ThanksGiving.

November 25, 2009 at 9:14 PM (Energy, Hair, Recovery) (, , , , , , )

Sleeping in. Someone else roasting the turkey. Modern pharmaceuticals. Muscle tone. Indian summer. Indoor plumbing. Unconditional love. Friends. Good friends. Friends who sit with you during chemo. Friends who send cards. Friends who send gifts. Friends who send couture. Shiraz.

Dogs. Cats. Saturday morning pancakes. Cashmere. Down comforters. October. May. The blindness of true love. Coldplay. Homemade pizza. Having enough energy to cook really good food. Christmas. The way my kids smell. Yoga. Naps. Clothes hot from the dryer. Parking in the garage. A clean house. Date night. Toddler giggles. The Bristol Lounge. A capella boys’ choirs. The internet. Diet Coke. Jude Law.

Second chances. Third chances. Seventh chances. Tireless medical researchers. A sense of humor. A great-shaped skull. Discount retailers. Shoe shopping. Walking in the woods. Every day. Netflix. Hot showers. Maho Bay. French fries. Really good wigs. Sunbathing. A good book. Or six. Freshly painted toenails. Comfortable high heels. Hugs.

Family. Family. Family. Family. Family. Gumption. Self-confidence. A good cry. Qualified therapists. A sympathetic ear. Backup. Permission to fail. Not wanting to.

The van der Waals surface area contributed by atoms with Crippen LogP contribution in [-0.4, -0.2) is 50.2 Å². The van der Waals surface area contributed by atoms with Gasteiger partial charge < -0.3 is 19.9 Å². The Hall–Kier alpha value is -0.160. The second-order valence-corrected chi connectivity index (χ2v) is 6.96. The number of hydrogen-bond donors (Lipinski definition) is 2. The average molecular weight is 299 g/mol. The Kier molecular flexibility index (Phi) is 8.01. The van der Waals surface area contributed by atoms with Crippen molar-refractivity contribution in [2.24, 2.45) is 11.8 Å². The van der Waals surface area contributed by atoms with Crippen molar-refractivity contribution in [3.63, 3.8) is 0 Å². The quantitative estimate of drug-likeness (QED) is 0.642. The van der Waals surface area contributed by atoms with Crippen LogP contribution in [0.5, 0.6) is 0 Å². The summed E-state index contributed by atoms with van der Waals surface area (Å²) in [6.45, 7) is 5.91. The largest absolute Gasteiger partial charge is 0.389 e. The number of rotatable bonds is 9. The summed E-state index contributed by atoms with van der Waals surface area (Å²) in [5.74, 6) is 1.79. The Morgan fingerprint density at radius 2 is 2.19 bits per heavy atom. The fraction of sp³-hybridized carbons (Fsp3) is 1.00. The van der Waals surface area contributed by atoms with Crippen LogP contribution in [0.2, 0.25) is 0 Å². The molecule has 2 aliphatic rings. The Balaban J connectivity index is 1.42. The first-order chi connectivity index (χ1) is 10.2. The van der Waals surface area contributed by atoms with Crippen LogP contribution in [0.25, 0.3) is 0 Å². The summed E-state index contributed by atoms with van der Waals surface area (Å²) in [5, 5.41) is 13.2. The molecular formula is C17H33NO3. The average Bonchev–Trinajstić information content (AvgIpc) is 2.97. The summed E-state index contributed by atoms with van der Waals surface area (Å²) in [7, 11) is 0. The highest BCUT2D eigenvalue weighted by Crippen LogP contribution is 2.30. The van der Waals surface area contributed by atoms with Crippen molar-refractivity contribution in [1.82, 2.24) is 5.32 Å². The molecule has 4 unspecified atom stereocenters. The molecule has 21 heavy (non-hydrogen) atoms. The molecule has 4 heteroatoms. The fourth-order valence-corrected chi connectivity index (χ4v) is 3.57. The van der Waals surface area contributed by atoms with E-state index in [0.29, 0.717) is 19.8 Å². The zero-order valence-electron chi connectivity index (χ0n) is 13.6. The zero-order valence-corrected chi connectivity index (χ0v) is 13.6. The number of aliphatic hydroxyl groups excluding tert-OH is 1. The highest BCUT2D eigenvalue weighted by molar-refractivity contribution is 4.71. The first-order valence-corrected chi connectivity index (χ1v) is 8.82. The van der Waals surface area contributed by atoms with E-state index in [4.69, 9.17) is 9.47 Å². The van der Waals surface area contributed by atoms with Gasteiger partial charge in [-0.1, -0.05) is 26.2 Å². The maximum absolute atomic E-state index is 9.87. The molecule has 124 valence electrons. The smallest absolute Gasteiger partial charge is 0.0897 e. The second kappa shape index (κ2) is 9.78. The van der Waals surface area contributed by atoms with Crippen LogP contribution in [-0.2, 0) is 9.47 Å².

Tomorrow.

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Tick, tock.

November 4, 2009 at 10:40 PM (Age) (, , , , , , , )

Thirty-eight.

If’ you’d asked me in 2006 whether I’d turn 38, I wouldn’t have hesitated to say “yes”. If you’d asked me in 2007 whether I’d turn 38, I would have hesitated.

When I was first diagnosed, I was so certain that my cancer was a one-time thing, a fluke, something to be excised, poisoned, and recovered from. Dust my hands off, grow my hair back, return to my regularly scheduled life. But once the first recurrence showed up and we scheduled my scary surgery for October, I was convinced I’d be gone by that Christmas. Started mentally divvying up my couture, regretting that I’d never get to embarrass my boys at their rehearsal dinners, wondering who would let the lonely cat sleep in their bed. So when that round was over, I was totally flummoxed. And we all know how much I loooove uncertainty. How long do I have?

No one on my medical team is willing to even take a stab in the dark at a prognosis. They all say we have lots of tools in my treatment arsenal, and plenty more coming down the pike. (Have I mentioned yet how much I adore being treated at D-F?) Since my lungs are now showing signs of (tiny, glacially-progressing) tumors, I’m starting to get an inkling of the way it’s going to go in a long-term sense. But how long?

These days, when someone’s diagnosed with Stage IIIc like I was, they have a 45% chance of living longer than five years. And with each recurrence, your percentage drops. So I have to admit that while I have never exactly been morbid, I am trying to be realistic. I certainly stopped worrying about the health of my IRA. (See? A little gallows humor never hurt anyone.)

Anyway, here I am at 38. In another 18 months, I’ll be one of the 45%. Since statistics-busting has been my m.o. from the start, I’m happy to keep the trend going. And maybe if I keep kicking ass I’ll come to really regret my adolescent sun-worshipping habits in my fifties and sixties.

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